On April 17, 2023, Speaker of the House Kevin McCarthy (R-CA-20) proposed legislation to lift the US debt limit for a year. The proposal includes several measures, including reverting federal spending to Fiscal Year (FY) 2022 levels, limiting spending increases to 1% a year for the next 10 years, rescinding any unspent Covid-19 funds, and enacting stricter work requirements for social programs such as Medicaid. President Biden has indicated that he would veto the legislation should it pass through Congress.
In response to the proposed legislation, the National Council of Urban Indian Health (NCUIH) Chief Executive Officer, Francys Crevier (Algonquin) stated, “The federal government must continue to work towards its trust and treaty obligation to maintain and improve the health of American Indians and Alaska Natives. Unfortunately, this legislation proposes senseless cuts at a time when our providers are making strides to improve the health of our communities. The United States’ promises to Native people are non-negotiable and our families should not be victims of DC politics over the debt ceiling.”
These proposals would significantly impact healthcare access for Native communities. The federal government’s trust responsibility includes a duty to provide “federal health services to maintain and improve the health of the Indians.” The federal government cannot fulfill this responsibility if it does not provide the Indian health system with adequate funding. If federal spending is reverted to FY 2022 levels, the Indian Health Service (IHS) line item would see a 4.7% reduction to $6.63 billion, while the urban Indian line item would see an 18.8% reduction. Funding cuts have historically forced Indian health providers to make difficult decisions about the scope of the healthcare services they can offer to Native patients. The $220 million reduction in IHS’ budget authority for FY 2013 resulted in an estimated reduction of 3,000 inpatient admissions and 804,000 outpatient visits for AI/ANs. According to the Tribal Budget Formulation Workgroup, the amount for FY 2024 IHS should be at least $51.4 billion.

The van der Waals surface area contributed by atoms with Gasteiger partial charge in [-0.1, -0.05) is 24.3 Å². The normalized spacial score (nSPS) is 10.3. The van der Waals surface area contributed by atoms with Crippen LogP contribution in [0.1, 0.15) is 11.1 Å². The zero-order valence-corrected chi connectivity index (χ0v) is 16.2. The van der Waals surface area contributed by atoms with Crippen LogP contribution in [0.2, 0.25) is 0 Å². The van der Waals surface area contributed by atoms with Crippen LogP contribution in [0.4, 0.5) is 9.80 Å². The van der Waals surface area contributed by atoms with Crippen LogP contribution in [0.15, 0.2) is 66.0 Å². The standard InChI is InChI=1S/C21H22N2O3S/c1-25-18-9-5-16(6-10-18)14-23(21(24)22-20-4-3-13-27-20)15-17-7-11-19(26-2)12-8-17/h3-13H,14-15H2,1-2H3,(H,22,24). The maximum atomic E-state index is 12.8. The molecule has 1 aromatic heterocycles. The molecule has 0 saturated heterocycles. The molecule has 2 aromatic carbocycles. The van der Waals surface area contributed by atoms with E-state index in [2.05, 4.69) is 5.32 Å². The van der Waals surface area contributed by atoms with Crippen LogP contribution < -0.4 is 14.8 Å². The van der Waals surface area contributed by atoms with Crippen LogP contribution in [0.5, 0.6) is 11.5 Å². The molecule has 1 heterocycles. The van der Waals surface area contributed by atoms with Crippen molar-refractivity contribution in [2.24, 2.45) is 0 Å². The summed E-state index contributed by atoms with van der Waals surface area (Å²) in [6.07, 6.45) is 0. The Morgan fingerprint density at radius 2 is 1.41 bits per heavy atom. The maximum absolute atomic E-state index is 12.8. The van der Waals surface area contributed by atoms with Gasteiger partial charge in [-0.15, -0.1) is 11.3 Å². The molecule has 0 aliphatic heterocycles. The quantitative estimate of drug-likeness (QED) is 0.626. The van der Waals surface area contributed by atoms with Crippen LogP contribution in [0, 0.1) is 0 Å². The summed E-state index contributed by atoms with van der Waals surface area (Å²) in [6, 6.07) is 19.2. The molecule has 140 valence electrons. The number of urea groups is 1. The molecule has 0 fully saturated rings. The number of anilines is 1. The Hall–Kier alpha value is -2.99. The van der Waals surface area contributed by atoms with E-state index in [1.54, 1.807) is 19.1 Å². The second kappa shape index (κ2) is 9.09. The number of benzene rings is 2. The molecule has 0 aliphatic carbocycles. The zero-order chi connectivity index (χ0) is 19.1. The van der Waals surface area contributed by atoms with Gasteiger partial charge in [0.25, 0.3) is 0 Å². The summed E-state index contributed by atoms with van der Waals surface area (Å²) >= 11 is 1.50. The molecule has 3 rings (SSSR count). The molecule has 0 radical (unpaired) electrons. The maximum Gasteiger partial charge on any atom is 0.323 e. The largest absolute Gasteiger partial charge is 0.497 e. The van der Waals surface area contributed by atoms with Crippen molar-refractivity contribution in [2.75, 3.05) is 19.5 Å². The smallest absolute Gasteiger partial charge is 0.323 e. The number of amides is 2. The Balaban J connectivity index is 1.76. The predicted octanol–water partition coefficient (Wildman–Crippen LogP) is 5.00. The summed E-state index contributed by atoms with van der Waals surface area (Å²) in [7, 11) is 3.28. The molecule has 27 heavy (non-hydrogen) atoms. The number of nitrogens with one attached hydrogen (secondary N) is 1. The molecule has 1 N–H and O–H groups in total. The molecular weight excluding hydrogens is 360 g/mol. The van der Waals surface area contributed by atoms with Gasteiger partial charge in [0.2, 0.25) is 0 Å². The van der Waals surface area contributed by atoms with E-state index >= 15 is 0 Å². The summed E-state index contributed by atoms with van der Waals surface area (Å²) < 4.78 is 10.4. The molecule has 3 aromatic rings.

NCUIH is collaborating with Congressional leaders to safeguard Indian health funding, which faces potential reductions amidst the current budgetary deliberations. On March 24, 2023, a bipartisan group of 38 Congressional leaders submitted a letter stating, “Cuts from sequestration force [Indian Health Service, Tribal Programs, and UIOs] to make difficult decisions about the scope of healthcare services they can offer to Native patients…At a minimum, funding must be maintained and protected as budget-cutting measures are being considered.”
NCUIH Contact: Meredith Raimondi, Vice President of Policy and Communications, firstname.lastname@example.org